jdong at ubuntu.com
Tue Nov 1 14:35:30 CST 2005
Two interesting points have been brought up here about backporting:
(1) Upwards dependency spirals
(2) Unwanted (perhaps) changes for users -- Does the guy wanting a newer
Firefox welcome a brand new version of KDE?
IMO the official hoary-backports repository needs to be ultra-conservative,
making sure not to impact users negatively.
However, at the same time, unsafe foolish updating techniques are worse than
the Backports team working with various Ubuntu officials on producing
quality component updates.
Here comes my opinion on the latter issue:
I believe that 6 months is sufficient turnaround on major component upgrades
-- Most people will not desire a brand new KDE or GNOME until the next
release of the OS. In addition, I believe large changes (like KDE
1.0->2.0) would cause significant upgrading issues that are not acceptable
in a stable release.
However, I do believe that some fixes in point releases should get
"backported" to stable releases. Each point release of KDE or GNOME
addresses countless bugs and side effects. If these can be isolated and
brought back to stable releases, that'd be great. Severe impediments in
functionality (such as Warty's Nautilus FTP client being completely
worthless) should be done via the -updates repository, and less important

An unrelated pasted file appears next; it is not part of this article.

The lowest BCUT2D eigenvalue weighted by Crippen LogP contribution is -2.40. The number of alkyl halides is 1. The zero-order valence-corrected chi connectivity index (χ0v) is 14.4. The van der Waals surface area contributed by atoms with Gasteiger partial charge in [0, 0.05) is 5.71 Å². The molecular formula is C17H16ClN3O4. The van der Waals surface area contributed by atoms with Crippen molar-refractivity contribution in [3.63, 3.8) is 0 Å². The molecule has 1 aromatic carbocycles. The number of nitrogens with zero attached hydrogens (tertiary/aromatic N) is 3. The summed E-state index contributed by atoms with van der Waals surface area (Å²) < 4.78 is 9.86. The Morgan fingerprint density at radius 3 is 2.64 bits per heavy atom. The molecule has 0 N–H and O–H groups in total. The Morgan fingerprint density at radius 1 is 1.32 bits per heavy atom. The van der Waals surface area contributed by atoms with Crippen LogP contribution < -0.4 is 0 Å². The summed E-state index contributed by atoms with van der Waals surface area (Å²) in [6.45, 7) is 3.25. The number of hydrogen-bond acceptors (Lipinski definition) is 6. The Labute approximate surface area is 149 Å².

changes should be brought in via hoary-backports.
On 11/1/05, Martin Meredith <mez at ubuntu.com> wrote:
> I think that the fact that Riddell has managed to "backport" (in a
> slightly different sense of the word) KDE 3.4.1 to hoary etc etc means
> that KDE shouldnt be that much of a problem, espescially for Dapper->
> breezy where we wont have any major changes.
> It's not that hard to do, but i agree... toolchain shouldnt be
> touched... and if it's requied to be touched to upgrade something...
> then it shouldnt be backported
> Matt Zimmerman wrote:
> > On Tue, Nov 01, 2005 at 10:56:08AM -0500, John Dong wrote:
> >>To the Developers listening in (or being spammed to listen in ;-) ):
> >>What do you feel about \sh's suggestion of "upgrading gnome or kde"?
> >>Surely that'll take kdelibs or libgnome*, qt/gtk updates and such upward
> > I think it becomes a question of what we want backports to be.
> > my notion is that it is intended to be useful groups of updated packages
> > stable releases which meet the needs of many users.
> > Of course, different users have different needs, and we should think
> > carefully about what we choose to backport. I would say that in general,
> > backporting toolchain components should be avoided because of the
> > and instability that can be introduced. Libraries sometimes make sense
> > backport, but this should be considered on a case-by-case basis.
> > KDE and GNOME are large, complex, interdependent sets of software
> > which could be tricky to backport. This cost should be weighed against
> > alternative of simply upgrading to the next release.
> ubuntu-backports mailing list
> ubuntu-backports at lists.ubuntu.com
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